Nevertheless, HAPS argues that Landmark released its claim to these funds under section 6.1 of the Settlement Agreement. Landmark, on the other hand, contends that under section 6.1.2, the exception to the release provision, it did not release any claims under the Management Agreement or the Affirmation Agreement. Section 6.1.1 entitled "[Landmark] Release," states:


Except as limited and qualified by Section 6.1.2 of this Agreement, [Landmark] does hereby release and forever discharge [HAPS] from "any and all claims, debts, damages, liabilities, actions ... arising prior to the La Quinta PGA Closing Date from or relating to the Construction Loan, the Construction Management Agreement, the Expansion Loan, the Second Lakeville Loan or the Management Agreement or any act, omission, circumstance, fact, event or transaction relating to any of them prior to the La Quinta/PGA Closing Date.


(Emphasis added).


Section 6.1.2, entitled "Exceptions to [Landmark's] Releases," states:


[Landmark] specifically [does] not release any and all claims, debts, damages, liabilities, charges, suits, demands, obligations, costs, expenses, disputes, actions and causes of actions of anyone or all may have against [HAPS] either (a) arising after the La Quinta/PGA Closing Date or (b) created by, arising out of or continuing under this Agreement, the Construction Loan Modification Documents, the Construction Deed of Trust, the Expansion Tract Deed of Trust, the La Quinta Conveyance Agreement, the Affirmation of Management Agreement, the PGA Conveyance Agreement, the Revolver Loan Documents and any and all documents or instruments executed ... all of which claims, debts, damages, liabilities, charges, suits, demands, obligations, costs, expenses, disputes, actions and causes of actions of every nature relating thereto are expressly not released and are reserved by [Landmark].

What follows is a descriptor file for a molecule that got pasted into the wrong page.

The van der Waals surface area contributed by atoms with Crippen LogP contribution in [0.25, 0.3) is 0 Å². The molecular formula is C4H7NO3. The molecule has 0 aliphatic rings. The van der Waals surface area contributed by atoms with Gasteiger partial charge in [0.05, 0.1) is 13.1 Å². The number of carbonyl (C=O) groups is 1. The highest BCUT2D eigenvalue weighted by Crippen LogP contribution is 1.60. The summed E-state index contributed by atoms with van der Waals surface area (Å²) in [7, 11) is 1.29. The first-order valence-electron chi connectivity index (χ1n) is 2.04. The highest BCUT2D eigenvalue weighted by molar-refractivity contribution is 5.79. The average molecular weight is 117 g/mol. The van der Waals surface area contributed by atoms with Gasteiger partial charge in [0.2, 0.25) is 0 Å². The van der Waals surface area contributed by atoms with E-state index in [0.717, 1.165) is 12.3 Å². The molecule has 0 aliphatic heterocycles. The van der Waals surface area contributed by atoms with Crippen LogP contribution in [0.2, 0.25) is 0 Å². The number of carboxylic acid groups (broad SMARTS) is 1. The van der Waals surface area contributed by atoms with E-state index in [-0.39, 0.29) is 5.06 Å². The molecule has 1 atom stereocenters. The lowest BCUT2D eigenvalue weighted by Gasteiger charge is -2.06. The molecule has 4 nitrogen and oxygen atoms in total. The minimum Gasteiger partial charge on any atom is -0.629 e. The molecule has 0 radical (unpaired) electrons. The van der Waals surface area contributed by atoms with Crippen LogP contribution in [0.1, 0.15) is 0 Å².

(Emphasis added).


Careful reading of section 6.1.2 indicates that claims and causes of actions "created by, arising out of or continuing under" the Settlement Agreement and the Affirmation of Management Agreement were reserved, and not released. Since the Affirmation Agreement incorporates the Management Agreement, claims under the Management Agreement were also preserved. There is an identical release provision with respect to HAPS' rights under section 6.1.4. Thus, neither party released any claims or rights under the Settlement Agreement, the Affirmation Agreement, or the Management Agreement. Contrary to HAPS' argument that the Settlement Agreement released only future obligations of the parties, the reference to, and incorporation of, the Management Agreement and the Affirmation Agreement into the Settlement Agreement indicates that prior claims were not waived. Landmark's claim to the $3.7 million in the Hotel Account was preserved in the Settlement Agreement.